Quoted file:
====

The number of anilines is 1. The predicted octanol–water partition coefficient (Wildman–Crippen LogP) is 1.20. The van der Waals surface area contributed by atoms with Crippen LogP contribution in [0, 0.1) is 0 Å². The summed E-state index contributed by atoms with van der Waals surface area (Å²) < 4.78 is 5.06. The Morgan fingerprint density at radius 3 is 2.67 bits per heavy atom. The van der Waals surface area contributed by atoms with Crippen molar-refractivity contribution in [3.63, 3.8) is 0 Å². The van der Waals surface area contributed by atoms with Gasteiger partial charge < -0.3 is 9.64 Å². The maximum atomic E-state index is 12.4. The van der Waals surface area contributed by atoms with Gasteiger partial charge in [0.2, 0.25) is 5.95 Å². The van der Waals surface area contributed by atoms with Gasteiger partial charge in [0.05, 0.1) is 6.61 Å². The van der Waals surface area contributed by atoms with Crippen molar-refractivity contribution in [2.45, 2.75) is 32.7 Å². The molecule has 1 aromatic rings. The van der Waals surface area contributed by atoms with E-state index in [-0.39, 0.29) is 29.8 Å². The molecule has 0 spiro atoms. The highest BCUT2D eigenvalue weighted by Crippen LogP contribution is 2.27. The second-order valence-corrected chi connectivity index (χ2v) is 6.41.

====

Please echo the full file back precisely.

The number of anilines is 1. The predicted octanol–water partition coefficient (Wildman–Crippen LogP) is 1.20. The van der Waals surface area contributed by atoms with Crippen LogP contribution in [0, 0.1) is 0 Å². The summed E-state index contributed by atoms with van der Waals surface area (Å²) < 4.78 is 5.06. The Morgan fingerprint density at radius 3 is 2.67 bits per heavy atom. The van der Waals surface area contributed by atoms with Crippen molar-refractivity contribution in [3.63, 3.8) is 0 Å². The van der Waals surface area contributed by atoms with Gasteiger partial charge < -0.3 is 9.64 Å². The maximum atomic E-state index is 12.4. The van der Waals surface area contributed by atoms with Gasteiger partial charge in [0.2, 0.25) is 5.95 Å². The van der Waals surface area contributed by atoms with Gasteiger partial charge in [0.05, 0.1) is 6.61 Å². The van der Waals surface area contributed by atoms with Crippen molar-refractivity contribution in [2.45, 2.75) is 32.7 Å². The molecule has 1 aromatic rings. The van der Waals surface area contributed by atoms with E-state index in [-0.39, 0.29) is 29.8 Å². The molecule has 0 spiro atoms. The highest BCUT2D eigenvalue weighted by Crippen LogP contribution is 2.27. The second-order valence-corrected chi connectivity index (χ2v) is 6.41.